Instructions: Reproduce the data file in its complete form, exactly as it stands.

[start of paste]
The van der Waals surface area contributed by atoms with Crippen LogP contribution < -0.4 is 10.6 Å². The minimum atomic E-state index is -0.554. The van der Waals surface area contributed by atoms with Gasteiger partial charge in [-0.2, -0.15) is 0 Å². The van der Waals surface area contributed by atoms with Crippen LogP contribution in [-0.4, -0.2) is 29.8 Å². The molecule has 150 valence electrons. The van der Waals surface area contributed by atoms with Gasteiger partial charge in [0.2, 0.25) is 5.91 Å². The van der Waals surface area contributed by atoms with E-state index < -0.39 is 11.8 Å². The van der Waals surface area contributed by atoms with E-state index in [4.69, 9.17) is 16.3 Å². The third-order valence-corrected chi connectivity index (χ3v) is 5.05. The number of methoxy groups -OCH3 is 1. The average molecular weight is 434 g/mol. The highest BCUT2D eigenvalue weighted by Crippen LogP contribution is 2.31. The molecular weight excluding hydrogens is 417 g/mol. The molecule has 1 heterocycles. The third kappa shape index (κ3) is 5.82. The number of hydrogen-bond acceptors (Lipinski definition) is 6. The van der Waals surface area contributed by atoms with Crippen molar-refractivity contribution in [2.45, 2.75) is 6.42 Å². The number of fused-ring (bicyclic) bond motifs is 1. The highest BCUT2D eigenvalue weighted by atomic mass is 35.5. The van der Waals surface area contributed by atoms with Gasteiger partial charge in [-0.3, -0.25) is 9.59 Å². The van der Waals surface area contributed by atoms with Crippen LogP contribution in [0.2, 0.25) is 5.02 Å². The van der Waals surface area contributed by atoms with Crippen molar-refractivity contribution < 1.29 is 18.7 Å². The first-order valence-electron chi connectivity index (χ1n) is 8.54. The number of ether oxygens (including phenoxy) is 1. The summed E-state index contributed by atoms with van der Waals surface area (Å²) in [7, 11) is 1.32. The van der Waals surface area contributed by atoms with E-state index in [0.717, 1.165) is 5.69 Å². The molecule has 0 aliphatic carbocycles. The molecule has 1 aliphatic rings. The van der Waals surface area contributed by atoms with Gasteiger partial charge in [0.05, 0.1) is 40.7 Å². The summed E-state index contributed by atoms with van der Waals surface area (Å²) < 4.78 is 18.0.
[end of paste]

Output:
The van der Waals surface area contributed by atoms with Crippen LogP contribution < -0.4 is 10.6 Å². The minimum atomic E-state index is -0.554. The van der Waals surface area contributed by atoms with Gasteiger partial charge in [-0.2, -0.15) is 0 Å². The van der Waals surface area contributed by atoms with Crippen LogP contribution in [-0.4, -0.2) is 29.8 Å². The molecule has 150 valence electrons. The van der Waals surface area contributed by atoms with Gasteiger partial charge in [0.2, 0.25) is 5.91 Å². The van der Waals surface area contributed by atoms with E-state index < -0.39 is 11.8 Å². The van der Waals surface area contributed by atoms with E-state index in [4.69, 9.17) is 16.3 Å². The third-order valence-corrected chi connectivity index (χ3v) is 5.05. The number of methoxy groups -OCH3 is 1. The average molecular weight is 434 g/mol. The highest BCUT2D eigenvalue weighted by Crippen LogP contribution is 2.31. The molecular weight excluding hydrogens is 417 g/mol. The molecule has 1 heterocycles. The third kappa shape index (κ3) is 5.82. The number of hydrogen-bond acceptors (Lipinski definition) is 6. The van der Waals surface area contributed by atoms with Crippen molar-refractivity contribution in [2.45, 2.75) is 6.42 Å². The number of fused-ring (bicyclic) bond motifs is 1. The highest BCUT2D eigenvalue weighted by atomic mass is 35.5. The van der Waals surface area contributed by atoms with Gasteiger partial charge in [-0.3, -0.25) is 9.59 Å². The van der Waals surface area contributed by atoms with Crippen LogP contribution in [0.2, 0.25) is 5.02 Å². The van der Waals surface area contributed by atoms with Crippen molar-refractivity contribution < 1.29 is 18.7 Å². The first-order valence-electron chi connectivity index (χ1n) is 8.54. The number of ether oxygens (including phenoxy) is 1. The summed E-state index contributed by atoms with van der Waals surface area (Å²) in [7, 11) is 1.32. The van der Waals surface area contributed by atoms with E-state index in [0.717, 1.165) is 5.69 Å². The molecule has 0 aliphatic carbocycles. The molecule has 1 aliphatic rings. The van der Waals surface area contributed by atoms with Gasteiger partial charge in [0.05, 0.1) is 40.7 Å². The summed E-state index contributed by atoms with van der Waals surface area (Å²) < 4.78 is 18.0.